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(1.) A Macedonian, Paul's fellow-traveller, and his host at Corinth when he wrote his Epistle to the Romans (16:23). He with his household were baptized by Paul (1 Cor. 1:14). During a heathen outbreak against Paul at Ephesus the mob seized Gaius and Aristarchus because they could not find Paul, and rushed with them into the theatre. Some have identified this Gaius with No. (2). (2.) A man of Derbe who accompanied Paul into Asia on his last journey to Jerusalem (3.) A Christain of Asia Minor to whom John addressed his third epistle (3 John 1:1).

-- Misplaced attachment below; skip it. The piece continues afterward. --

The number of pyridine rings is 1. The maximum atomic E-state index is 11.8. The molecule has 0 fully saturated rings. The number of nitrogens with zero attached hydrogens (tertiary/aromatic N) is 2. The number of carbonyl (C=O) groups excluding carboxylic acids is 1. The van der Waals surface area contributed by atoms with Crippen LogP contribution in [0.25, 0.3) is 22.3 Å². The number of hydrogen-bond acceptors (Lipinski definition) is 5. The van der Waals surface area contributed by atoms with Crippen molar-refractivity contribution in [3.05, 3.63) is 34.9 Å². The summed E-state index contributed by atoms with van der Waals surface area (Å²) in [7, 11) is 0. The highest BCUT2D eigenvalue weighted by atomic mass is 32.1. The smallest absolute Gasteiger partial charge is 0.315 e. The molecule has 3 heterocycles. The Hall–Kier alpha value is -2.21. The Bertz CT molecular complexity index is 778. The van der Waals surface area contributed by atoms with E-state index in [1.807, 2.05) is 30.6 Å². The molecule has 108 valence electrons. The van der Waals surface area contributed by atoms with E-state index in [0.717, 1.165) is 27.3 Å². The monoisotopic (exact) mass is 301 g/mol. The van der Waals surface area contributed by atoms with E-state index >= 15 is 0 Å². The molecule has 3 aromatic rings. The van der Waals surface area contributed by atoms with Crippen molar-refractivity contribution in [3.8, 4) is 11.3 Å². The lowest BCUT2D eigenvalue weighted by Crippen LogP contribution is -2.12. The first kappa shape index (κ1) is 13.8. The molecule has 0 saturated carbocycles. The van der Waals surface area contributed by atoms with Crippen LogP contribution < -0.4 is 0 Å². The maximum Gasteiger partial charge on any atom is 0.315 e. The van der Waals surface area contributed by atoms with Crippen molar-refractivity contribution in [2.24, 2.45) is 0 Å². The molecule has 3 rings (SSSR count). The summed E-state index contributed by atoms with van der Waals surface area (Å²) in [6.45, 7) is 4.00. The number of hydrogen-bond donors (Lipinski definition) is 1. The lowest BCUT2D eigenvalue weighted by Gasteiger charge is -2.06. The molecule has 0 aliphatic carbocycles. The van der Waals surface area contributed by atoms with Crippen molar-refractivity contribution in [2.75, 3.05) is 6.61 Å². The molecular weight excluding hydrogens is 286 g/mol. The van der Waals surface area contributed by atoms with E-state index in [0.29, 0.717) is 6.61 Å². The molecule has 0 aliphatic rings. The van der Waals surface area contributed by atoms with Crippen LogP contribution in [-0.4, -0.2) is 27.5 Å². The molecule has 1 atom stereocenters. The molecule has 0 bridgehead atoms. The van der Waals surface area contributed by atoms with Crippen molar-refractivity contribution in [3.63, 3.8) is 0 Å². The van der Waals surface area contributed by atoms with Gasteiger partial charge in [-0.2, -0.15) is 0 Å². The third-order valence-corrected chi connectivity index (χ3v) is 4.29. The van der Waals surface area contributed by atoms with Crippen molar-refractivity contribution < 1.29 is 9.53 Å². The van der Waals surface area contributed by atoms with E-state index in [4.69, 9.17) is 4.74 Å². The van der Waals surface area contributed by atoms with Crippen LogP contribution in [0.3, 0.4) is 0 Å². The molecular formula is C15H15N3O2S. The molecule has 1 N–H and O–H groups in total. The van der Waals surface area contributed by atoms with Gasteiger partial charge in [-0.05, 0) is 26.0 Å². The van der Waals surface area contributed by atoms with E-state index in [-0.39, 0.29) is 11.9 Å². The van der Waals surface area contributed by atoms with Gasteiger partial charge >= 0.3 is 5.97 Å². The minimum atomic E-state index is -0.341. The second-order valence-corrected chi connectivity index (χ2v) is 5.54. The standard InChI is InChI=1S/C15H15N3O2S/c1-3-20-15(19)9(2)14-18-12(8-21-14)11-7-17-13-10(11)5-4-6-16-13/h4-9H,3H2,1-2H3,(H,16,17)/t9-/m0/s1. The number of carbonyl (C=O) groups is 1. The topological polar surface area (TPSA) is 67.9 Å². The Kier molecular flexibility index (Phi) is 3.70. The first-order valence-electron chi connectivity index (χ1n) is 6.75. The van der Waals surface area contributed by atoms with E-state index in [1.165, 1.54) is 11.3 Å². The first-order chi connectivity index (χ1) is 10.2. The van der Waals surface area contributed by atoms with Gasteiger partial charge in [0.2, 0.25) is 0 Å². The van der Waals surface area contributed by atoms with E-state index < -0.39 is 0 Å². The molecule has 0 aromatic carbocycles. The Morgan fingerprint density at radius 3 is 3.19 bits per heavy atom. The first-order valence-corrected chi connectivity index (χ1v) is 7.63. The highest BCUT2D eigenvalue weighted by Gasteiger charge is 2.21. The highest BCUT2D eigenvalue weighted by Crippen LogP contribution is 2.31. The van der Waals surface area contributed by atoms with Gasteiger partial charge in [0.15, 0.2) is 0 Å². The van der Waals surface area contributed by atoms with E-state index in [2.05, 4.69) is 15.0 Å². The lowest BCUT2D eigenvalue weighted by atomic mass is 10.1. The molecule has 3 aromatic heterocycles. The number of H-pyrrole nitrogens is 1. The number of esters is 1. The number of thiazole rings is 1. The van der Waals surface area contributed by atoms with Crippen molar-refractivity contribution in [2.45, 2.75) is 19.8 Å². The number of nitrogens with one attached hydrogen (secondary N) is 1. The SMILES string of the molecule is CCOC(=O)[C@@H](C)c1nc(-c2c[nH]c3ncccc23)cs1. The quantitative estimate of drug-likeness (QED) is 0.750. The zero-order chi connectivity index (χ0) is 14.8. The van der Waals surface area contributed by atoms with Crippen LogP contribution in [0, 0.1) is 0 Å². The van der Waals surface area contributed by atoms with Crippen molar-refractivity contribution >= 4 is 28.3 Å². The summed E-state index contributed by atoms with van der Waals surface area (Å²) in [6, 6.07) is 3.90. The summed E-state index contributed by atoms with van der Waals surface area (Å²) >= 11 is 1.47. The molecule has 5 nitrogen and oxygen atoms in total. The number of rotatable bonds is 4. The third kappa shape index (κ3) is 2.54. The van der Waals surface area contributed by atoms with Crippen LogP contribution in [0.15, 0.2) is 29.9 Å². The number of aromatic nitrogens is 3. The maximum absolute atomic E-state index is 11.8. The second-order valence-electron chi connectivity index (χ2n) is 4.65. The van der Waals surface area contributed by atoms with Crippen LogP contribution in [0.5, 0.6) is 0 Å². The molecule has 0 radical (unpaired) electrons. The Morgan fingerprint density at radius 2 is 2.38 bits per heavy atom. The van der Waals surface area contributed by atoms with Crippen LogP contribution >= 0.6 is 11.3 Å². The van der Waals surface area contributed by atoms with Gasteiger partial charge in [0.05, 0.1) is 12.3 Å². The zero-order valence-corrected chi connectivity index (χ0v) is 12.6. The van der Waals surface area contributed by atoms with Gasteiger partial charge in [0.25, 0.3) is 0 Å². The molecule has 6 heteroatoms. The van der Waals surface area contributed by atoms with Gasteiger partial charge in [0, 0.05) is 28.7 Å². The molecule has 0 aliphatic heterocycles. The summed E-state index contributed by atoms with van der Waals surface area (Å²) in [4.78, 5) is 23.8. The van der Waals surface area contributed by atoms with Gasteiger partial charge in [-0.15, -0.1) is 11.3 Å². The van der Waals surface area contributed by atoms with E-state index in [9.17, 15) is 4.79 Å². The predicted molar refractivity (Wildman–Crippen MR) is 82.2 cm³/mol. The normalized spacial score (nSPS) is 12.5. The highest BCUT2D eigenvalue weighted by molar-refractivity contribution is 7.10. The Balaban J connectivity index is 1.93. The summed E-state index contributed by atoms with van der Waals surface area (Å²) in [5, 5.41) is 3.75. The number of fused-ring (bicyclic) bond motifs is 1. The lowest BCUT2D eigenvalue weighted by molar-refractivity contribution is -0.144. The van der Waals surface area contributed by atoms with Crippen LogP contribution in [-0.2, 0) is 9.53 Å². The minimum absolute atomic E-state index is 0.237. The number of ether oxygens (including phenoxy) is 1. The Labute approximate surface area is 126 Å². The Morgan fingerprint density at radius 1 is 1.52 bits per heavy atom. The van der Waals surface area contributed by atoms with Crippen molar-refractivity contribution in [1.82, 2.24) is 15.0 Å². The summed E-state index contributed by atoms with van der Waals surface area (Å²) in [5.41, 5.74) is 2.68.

Roman jurist whose writings became authoritative in the late Roman Empire. The Law of Citations (426), issued by the eastern Roman emperor Theodosius II, named Gaius one of five jurists (the others were Papinian, Ulpian, Modestinus, and Paulus) whose doctrines were to be followed by judges in deciding cases. The Institutiones ("Institutes") of the Byzantine emperor Justinian I (reigned 527-565), which were intended to supersede Gaius's treatise of the same name, were modeled on the older work in style and content, and numerous passages were copied verbatim.